Christina Diaz Gonzalez, in
conversation with James Ponti,
discusses “Concealed”

6 p.m. Friday, November 5

Katrina doesn’t know any of the details about her past, but she does know that she and her parents are part of the Witness Protection Program. Whenever her parents say they have to move on and start over, she takes on a new identity — until their location leaks and her parents disappear. Forced to embark on a dangerous rescue mission, Katrina and her new friend Parker set out to save her parents — and find out the truth about her secret past and the people that want her family dead.

But every new discovery reveals that Katrina’s entire life has been built around secrets covered up with lies and that her parents were actually the ones keeping the biggest secret of all. Katrina must now decide if learning the whole truth is worth the price of losing everything she has ever believed about herself and her family.

Editor Saraciea Fennell, with
contributors Mark Oshiro, Lilliam
Rivera and Ingrid Rojas
Contreras, discusses “Wild Tongues Can’t Be Tamed: 15 Voices from the Latinx Diaspora”

5 p.m. Monday, November 8

Edited by “The Bronx Is Reading” founder Saraciea J. Fennell and featuring an all-star cast of Latino contributors, “Wild Tongues Can’t Be Tamed” is a groundbreaking anthology that will spark dialogue and inspire hope.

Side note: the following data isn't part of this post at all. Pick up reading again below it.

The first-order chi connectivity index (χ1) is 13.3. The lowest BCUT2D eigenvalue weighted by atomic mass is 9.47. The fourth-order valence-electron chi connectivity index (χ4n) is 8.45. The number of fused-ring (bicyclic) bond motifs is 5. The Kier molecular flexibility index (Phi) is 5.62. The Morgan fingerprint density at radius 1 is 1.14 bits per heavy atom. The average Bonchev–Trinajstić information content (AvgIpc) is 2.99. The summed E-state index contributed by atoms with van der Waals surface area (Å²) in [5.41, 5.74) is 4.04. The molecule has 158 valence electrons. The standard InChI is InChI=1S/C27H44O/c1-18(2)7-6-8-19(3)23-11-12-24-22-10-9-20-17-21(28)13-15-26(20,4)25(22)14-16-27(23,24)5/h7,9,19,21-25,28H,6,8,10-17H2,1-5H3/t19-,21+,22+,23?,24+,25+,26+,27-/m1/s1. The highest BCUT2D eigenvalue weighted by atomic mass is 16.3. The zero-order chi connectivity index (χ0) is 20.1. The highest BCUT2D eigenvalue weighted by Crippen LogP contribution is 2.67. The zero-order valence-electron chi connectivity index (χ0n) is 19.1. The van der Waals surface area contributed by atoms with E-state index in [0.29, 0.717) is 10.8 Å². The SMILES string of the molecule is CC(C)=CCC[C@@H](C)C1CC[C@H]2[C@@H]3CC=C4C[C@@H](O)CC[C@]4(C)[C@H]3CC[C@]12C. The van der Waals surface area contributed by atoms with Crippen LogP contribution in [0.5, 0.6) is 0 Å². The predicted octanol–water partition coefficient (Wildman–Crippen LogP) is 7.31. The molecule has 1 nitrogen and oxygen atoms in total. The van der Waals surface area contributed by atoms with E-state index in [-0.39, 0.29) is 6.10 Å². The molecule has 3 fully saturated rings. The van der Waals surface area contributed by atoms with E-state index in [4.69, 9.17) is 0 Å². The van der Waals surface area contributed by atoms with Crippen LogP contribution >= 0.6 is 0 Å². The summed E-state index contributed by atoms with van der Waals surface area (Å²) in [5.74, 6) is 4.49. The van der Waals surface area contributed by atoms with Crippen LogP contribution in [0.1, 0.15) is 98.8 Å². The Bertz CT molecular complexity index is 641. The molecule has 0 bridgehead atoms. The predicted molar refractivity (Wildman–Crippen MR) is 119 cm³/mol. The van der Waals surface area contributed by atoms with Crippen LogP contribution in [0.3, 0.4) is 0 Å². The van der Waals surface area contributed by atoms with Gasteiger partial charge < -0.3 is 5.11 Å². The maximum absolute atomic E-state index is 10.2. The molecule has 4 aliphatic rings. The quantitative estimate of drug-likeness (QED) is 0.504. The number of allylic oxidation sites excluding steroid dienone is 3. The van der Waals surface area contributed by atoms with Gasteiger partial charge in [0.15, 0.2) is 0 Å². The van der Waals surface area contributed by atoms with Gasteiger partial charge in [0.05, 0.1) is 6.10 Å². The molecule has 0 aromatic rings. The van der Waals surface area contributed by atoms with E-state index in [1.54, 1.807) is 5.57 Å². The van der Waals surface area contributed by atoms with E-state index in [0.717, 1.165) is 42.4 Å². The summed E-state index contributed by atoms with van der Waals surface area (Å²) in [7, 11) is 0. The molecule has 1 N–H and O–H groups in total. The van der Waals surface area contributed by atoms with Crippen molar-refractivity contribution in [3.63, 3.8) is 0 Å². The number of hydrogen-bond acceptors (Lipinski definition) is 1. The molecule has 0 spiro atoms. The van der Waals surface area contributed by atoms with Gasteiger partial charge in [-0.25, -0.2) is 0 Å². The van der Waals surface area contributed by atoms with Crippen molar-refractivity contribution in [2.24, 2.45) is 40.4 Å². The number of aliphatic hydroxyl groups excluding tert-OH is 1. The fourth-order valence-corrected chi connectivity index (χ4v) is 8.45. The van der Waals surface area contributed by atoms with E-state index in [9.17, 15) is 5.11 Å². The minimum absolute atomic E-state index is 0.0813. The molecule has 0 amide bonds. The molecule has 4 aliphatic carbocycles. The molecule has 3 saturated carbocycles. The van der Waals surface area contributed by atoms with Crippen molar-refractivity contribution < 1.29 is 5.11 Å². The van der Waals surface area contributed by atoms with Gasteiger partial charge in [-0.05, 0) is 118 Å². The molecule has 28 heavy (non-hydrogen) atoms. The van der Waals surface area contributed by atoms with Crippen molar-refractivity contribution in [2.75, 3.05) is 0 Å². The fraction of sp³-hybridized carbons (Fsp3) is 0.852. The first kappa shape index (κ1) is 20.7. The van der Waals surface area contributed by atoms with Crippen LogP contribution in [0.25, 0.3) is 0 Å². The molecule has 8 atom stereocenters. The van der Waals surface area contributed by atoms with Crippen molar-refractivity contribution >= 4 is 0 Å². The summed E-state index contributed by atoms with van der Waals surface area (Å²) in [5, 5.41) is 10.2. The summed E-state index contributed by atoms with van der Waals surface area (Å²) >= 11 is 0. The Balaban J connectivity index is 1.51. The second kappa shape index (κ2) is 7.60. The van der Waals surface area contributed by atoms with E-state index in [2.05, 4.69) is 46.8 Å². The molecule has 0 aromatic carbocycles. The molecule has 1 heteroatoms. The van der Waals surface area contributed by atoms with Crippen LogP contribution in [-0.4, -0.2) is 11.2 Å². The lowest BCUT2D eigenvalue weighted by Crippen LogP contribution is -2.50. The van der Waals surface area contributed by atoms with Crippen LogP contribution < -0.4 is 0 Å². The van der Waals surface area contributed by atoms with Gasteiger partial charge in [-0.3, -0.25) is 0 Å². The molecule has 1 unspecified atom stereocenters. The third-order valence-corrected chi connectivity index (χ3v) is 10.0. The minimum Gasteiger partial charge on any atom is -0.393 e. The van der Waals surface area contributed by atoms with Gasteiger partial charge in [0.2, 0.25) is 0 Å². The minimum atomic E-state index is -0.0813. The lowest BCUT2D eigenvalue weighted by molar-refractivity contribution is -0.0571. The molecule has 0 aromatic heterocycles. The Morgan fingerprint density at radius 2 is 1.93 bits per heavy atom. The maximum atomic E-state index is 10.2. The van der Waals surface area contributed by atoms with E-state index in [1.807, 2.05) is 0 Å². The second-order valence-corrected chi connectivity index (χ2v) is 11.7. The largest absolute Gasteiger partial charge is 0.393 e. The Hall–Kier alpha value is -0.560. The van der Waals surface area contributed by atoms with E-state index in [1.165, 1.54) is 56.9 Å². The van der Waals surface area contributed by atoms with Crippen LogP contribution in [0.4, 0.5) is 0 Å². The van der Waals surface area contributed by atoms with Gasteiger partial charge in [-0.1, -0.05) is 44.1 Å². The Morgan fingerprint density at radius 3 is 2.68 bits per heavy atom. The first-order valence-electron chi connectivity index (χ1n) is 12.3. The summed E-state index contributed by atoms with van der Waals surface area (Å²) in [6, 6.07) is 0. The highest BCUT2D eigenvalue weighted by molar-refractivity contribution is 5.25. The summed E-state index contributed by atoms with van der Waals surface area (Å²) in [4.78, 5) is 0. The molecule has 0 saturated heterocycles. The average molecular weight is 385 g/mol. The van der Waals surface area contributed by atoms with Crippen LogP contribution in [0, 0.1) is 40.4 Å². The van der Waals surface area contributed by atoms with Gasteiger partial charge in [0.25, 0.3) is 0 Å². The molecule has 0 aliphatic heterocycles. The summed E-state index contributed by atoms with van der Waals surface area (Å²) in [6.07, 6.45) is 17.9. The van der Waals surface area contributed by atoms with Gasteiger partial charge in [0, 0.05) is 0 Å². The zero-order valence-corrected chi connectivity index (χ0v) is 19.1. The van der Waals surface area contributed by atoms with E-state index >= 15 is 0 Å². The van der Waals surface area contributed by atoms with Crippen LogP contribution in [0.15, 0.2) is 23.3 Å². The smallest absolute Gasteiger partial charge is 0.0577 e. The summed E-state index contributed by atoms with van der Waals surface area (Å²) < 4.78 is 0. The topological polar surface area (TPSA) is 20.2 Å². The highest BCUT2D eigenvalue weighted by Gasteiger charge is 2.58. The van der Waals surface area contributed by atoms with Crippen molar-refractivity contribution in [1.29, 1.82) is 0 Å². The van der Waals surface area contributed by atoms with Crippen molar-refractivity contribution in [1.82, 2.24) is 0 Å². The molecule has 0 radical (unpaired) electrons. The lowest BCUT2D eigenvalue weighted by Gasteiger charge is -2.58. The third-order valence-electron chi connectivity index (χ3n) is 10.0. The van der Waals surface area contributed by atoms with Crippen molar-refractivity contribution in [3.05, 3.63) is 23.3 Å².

In “Wild Tongues Can’t Be Tamed,” bestselling and award-winning authors, as well as up-and-coming voices, interrogate the different myths and stereotypes about the Latinx diaspora. These 15 original pieces delve into everything from ghost stories and superheroes to memories in the kitchen and travels around the world, to addiction and grief, to identity and anti-Blackness, to finding love and speaking your truth. 

Wil Haygood, in conversation with Peter Gethers, discusses “Colorization: One Hundred Years of Black Films in a White World”

6 p.m. Tuesday, November 9

This unprecedented history of Black cinema examines 100 years of Black movies — from “Gone with the Wind” to “Blaxploitation” films to “Black Panther” — using the struggles and triumphs of the artists, and the films themselves, as a prism to explore Black culture, civil rights, and racism in America.